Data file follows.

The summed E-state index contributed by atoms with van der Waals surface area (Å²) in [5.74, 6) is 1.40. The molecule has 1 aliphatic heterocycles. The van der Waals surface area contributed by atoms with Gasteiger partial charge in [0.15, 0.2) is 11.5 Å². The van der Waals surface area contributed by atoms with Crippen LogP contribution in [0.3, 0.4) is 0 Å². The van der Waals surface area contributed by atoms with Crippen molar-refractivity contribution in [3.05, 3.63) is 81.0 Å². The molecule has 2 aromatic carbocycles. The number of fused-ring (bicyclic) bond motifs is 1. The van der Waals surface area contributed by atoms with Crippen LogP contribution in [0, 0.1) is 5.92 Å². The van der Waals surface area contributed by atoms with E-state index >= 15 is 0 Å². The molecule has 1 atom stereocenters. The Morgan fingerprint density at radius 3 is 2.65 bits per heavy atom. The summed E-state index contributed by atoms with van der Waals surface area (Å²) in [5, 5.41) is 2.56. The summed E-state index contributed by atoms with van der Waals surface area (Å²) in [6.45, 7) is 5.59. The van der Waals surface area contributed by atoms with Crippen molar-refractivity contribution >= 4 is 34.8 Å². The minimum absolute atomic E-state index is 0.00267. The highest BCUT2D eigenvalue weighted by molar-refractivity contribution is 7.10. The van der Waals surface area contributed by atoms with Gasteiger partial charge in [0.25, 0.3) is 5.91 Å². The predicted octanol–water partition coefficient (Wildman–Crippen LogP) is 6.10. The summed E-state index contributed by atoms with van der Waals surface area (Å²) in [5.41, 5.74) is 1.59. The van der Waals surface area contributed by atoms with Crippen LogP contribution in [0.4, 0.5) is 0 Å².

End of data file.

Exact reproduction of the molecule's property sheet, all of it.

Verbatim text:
The summed E-state index contributed by atoms with van der Waals surface area (Å²) in [5.74, 6) is 1.40. The molecule has 1 aliphatic heterocycles. The van der Waals surface area contributed by atoms with Gasteiger partial charge in [0.15, 0.2) is 11.5 Å². The van der Waals surface area contributed by atoms with Crippen LogP contribution in [0.3, 0.4) is 0 Å². The van der Waals surface area contributed by atoms with Crippen molar-refractivity contribution in [3.05, 3.63) is 81.0 Å². The molecule has 2 aromatic carbocycles. The number of fused-ring (bicyclic) bond motifs is 1. The van der Waals surface area contributed by atoms with Crippen LogP contribution in [0, 0.1) is 5.92 Å². The van der Waals surface area contributed by atoms with E-state index >= 15 is 0 Å². The molecule has 1 atom stereocenters. The Morgan fingerprint density at radius 3 is 2.65 bits per heavy atom. The summed E-state index contributed by atoms with van der Waals surface area (Å²) in [5, 5.41) is 2.56. The summed E-state index contributed by atoms with van der Waals surface area (Å²) in [6.45, 7) is 5.59. The van der Waals surface area contributed by atoms with Crippen molar-refractivity contribution >= 4 is 34.8 Å². The minimum absolute atomic E-state index is 0.00267. The highest BCUT2D eigenvalue weighted by molar-refractivity contribution is 7.10. The van der Waals surface area contributed by atoms with Gasteiger partial charge in [0.25, 0.3) is 5.91 Å². The predicted octanol–water partition coefficient (Wildman–Crippen LogP) is 6.10. The summed E-state index contributed by atoms with van der Waals surface area (Å²) in [5.41, 5.74) is 1.59. The van der Waals surface area contributed by atoms with Crippen LogP contribution in [0.4, 0.5) is 0 Å².